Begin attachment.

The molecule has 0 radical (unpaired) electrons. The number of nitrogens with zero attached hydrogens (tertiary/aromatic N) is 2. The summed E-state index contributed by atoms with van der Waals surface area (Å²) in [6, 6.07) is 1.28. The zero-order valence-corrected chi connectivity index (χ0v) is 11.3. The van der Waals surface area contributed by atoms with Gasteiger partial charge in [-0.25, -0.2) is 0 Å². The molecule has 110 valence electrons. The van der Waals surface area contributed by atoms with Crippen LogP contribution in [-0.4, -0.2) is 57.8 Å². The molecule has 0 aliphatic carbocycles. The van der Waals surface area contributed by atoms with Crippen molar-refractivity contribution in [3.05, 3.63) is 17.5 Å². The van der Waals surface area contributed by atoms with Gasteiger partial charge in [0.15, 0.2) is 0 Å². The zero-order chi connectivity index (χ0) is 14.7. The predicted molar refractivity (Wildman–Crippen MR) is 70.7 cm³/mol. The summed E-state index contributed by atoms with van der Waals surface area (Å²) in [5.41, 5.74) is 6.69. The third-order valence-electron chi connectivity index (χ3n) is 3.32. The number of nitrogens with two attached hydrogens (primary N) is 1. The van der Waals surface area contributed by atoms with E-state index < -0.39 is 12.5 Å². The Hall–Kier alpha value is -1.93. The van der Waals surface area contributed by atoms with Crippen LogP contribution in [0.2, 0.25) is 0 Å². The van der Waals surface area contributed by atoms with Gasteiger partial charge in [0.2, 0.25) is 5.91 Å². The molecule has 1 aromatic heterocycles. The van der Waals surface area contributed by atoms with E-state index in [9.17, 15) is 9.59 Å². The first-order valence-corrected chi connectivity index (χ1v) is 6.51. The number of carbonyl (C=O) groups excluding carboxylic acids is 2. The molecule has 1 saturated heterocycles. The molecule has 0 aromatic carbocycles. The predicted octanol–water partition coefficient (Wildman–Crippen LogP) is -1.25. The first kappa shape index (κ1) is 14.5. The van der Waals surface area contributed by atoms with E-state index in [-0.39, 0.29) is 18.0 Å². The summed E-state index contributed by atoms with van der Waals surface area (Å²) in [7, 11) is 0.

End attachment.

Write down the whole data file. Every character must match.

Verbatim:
The molecule has 0 radical (unpaired) electrons. The number of nitrogens with zero attached hydrogens (tertiary/aromatic N) is 2. The summed E-state index contributed by atoms with van der Waals surface area (Å²) in [6, 6.07) is 1.28. The zero-order valence-corrected chi connectivity index (χ0v) is 11.3. The van der Waals surface area contributed by atoms with Gasteiger partial charge in [-0.25, -0.2) is 0 Å². The molecule has 110 valence electrons. The van der Waals surface area contributed by atoms with Crippen LogP contribution in [-0.4, -0.2) is 57.8 Å². The molecule has 0 aliphatic carbocycles. The van der Waals surface area contributed by atoms with Crippen molar-refractivity contribution in [3.05, 3.63) is 17.5 Å². The van der Waals surface area contributed by atoms with Gasteiger partial charge in [0.15, 0.2) is 0 Å². The zero-order chi connectivity index (χ0) is 14.7. The predicted molar refractivity (Wildman–Crippen MR) is 70.7 cm³/mol. The summed E-state index contributed by atoms with van der Waals surface area (Å²) in [5.41, 5.74) is 6.69. The third-order valence-electron chi connectivity index (χ3n) is 3.32. The number of nitrogens with two attached hydrogens (primary N) is 1. The van der Waals surface area contributed by atoms with E-state index < -0.39 is 12.5 Å². The Hall–Kier alpha value is -1.93. The van der Waals surface area contributed by atoms with Crippen LogP contribution in [0.2, 0.25) is 0 Å². The van der Waals surface area contributed by atoms with Gasteiger partial charge in [0.2, 0.25) is 5.91 Å². The molecule has 1 aromatic heterocycles. The van der Waals surface area contributed by atoms with E-state index in [9.17, 15) is 9.59 Å². The first-order valence-corrected chi connectivity index (χ1v) is 6.51. The number of carbonyl (C=O) groups excluding carboxylic acids is 2. The molecule has 1 saturated heterocycles. The molecule has 0 aromatic carbocycles. The predicted octanol–water partition coefficient (Wildman–Crippen LogP) is -1.25. The first kappa shape index (κ1) is 14.5. The van der Waals surface area contributed by atoms with E-state index in [-0.39, 0.29) is 18.0 Å². The summed E-state index contributed by atoms with van der Waals surface area (Å²) in [7, 11) is 0.